Joining Rowberry as Executive Producer on the project is Nicholas Laschkewitsch, Video Promotions Coordinator for American Coaster Enthusiasts.
“Arrow Development and its mechanical marvels have always mesmerized me and held a special place in my heart,” said Laschkewitsch. “The sheer opportunity to be able to tell the story of Arrow to the masses is a dream come true.”
Fans can keep up with the latest happenings on the project by following American Coaster Enthusiasts on Facebook and Twitter or by using the #RideWithACE hashtag. To join ACE, visit: www.ACEonline.org
Many people have expressed interest in either helping out or participating in some way with our newly announced documentary on Arrow Development. So, here’s three quick ways you can be a part of history:
1.) Join ACE:
As a recognized 501(c)3 non-profit organization, the members of the American Coaster Enthusiasts are all about the preservation and enjoyment of amusement parks and roller coasters. By joining, you’ll help preserve our incredible amusement heritage, while becoming part of one of the largest and most respected roller coaster organizations in the world. Learn more at: www.aceonline.org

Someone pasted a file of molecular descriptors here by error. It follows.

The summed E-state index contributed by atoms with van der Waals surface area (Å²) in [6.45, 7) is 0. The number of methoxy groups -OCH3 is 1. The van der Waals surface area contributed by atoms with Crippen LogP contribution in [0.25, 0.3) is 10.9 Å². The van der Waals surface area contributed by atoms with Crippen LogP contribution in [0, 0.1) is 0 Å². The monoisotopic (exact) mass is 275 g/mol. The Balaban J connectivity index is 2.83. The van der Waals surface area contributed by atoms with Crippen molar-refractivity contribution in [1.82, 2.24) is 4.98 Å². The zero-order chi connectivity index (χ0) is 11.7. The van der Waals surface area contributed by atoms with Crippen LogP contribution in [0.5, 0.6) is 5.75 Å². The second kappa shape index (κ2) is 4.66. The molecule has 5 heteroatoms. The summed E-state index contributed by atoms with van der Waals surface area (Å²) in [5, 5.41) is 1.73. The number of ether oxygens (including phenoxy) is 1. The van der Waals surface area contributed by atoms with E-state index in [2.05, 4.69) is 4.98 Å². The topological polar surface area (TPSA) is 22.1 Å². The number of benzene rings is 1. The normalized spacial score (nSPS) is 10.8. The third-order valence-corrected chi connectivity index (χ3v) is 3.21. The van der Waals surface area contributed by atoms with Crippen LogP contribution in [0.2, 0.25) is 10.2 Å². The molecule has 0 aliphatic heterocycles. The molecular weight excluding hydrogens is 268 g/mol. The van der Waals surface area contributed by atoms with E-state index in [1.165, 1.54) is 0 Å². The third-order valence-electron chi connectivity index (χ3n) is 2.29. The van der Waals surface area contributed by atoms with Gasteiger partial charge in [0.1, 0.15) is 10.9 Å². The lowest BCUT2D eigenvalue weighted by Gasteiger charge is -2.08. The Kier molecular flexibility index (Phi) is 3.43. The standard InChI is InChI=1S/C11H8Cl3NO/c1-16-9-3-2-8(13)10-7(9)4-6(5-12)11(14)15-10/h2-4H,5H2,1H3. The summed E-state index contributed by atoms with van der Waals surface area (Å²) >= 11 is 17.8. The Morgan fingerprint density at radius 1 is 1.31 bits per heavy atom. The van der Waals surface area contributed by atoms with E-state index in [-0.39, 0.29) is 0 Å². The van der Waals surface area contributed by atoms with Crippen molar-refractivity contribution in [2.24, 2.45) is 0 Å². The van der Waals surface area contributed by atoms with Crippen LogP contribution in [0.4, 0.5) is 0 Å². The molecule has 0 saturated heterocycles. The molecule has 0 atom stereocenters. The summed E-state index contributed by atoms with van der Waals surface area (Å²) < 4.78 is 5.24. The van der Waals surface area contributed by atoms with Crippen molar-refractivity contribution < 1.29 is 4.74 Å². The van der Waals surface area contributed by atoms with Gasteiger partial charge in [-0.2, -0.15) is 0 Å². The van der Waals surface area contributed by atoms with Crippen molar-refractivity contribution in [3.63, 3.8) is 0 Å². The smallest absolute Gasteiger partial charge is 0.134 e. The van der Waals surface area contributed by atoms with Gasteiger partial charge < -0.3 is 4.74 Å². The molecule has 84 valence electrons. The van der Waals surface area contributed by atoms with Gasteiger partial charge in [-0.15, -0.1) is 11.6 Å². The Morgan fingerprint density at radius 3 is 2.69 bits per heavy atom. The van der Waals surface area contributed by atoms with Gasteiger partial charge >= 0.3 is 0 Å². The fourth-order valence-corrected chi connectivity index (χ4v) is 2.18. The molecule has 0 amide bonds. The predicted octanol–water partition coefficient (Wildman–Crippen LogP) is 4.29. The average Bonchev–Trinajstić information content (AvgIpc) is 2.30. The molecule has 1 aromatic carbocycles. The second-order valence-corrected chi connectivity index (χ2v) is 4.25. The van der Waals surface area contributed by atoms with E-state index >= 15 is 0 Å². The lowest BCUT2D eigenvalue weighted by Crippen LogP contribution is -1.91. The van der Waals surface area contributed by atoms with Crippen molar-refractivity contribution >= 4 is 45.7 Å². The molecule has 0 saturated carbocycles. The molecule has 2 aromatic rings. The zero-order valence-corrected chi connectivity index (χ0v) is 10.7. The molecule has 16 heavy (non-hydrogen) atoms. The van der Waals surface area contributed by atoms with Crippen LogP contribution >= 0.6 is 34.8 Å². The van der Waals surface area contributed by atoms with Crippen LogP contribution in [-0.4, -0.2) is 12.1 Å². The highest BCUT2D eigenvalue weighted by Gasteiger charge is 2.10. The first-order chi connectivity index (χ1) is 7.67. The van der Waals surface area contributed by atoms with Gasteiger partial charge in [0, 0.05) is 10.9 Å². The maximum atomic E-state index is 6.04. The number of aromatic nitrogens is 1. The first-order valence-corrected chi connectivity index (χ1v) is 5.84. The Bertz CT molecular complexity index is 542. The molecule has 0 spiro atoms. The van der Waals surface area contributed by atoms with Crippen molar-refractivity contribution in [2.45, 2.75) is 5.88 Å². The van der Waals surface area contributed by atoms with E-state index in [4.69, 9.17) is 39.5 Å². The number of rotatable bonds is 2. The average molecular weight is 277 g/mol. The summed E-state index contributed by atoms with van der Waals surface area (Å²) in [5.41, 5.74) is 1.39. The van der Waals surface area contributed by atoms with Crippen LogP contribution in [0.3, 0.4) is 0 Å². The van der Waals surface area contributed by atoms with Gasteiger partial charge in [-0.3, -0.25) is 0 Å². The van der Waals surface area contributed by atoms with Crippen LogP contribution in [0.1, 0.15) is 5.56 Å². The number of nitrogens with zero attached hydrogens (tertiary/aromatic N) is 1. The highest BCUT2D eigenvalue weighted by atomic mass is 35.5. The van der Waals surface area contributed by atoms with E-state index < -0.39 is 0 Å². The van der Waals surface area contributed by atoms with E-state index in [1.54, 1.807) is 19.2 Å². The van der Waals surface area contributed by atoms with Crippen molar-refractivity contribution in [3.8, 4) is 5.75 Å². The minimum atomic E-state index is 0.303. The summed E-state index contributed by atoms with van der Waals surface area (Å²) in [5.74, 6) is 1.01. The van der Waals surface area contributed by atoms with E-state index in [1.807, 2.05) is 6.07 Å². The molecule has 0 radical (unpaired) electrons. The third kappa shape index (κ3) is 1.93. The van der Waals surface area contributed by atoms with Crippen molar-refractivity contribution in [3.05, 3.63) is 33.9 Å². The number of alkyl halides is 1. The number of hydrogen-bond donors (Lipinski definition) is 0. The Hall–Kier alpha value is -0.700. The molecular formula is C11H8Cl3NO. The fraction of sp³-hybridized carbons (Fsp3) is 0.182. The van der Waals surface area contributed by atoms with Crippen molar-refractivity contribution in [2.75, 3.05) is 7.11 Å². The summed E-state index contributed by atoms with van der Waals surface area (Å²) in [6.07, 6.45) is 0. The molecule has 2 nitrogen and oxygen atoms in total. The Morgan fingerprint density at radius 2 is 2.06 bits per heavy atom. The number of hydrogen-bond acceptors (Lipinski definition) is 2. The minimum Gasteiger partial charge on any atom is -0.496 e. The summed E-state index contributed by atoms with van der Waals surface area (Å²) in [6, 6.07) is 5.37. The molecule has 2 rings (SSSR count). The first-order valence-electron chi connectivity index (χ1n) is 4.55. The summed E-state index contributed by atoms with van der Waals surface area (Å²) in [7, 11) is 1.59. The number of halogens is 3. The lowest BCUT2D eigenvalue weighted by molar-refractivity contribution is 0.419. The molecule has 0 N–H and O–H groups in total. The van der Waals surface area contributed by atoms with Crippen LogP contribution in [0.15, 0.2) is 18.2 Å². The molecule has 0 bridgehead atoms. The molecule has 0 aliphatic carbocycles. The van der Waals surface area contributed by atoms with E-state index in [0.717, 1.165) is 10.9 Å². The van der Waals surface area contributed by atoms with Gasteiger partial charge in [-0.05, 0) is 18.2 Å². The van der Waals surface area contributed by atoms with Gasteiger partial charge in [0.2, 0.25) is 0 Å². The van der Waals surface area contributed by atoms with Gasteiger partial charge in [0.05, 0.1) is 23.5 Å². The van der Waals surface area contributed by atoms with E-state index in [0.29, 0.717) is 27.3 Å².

2.) Contribute photos or videos of Arrow rides, both past and present:
Do you have some “vintage footage” of older Arrow rides? Maybe a photo of you and your family next to a defunct Arrow coaster? Feel free to send them to: email@example.com and we’ll do our best to get them in the documentary – with proper attribution, of course.
3.) Join us for a shoot!
There are many different coaster manufacturers, some build small rides, others build massive ones. But none have the mystique and prestige of Bolliger & Mabillard. Their factory in Ohio is shrouded in secrecy – it’s practically the “Willy Wonka Chocolate Factory” of the coaster world:
So, why are their rides always so much more expensive than others? And why all the prestige? Three words: quality, reliability and safety.
1.) Quality –
A B&M coaster is unmistakable, even from a distance. Their trademark “roar” grabs your attention – and their boxy track looks beefier than other manufacturers – because quite simply, it is!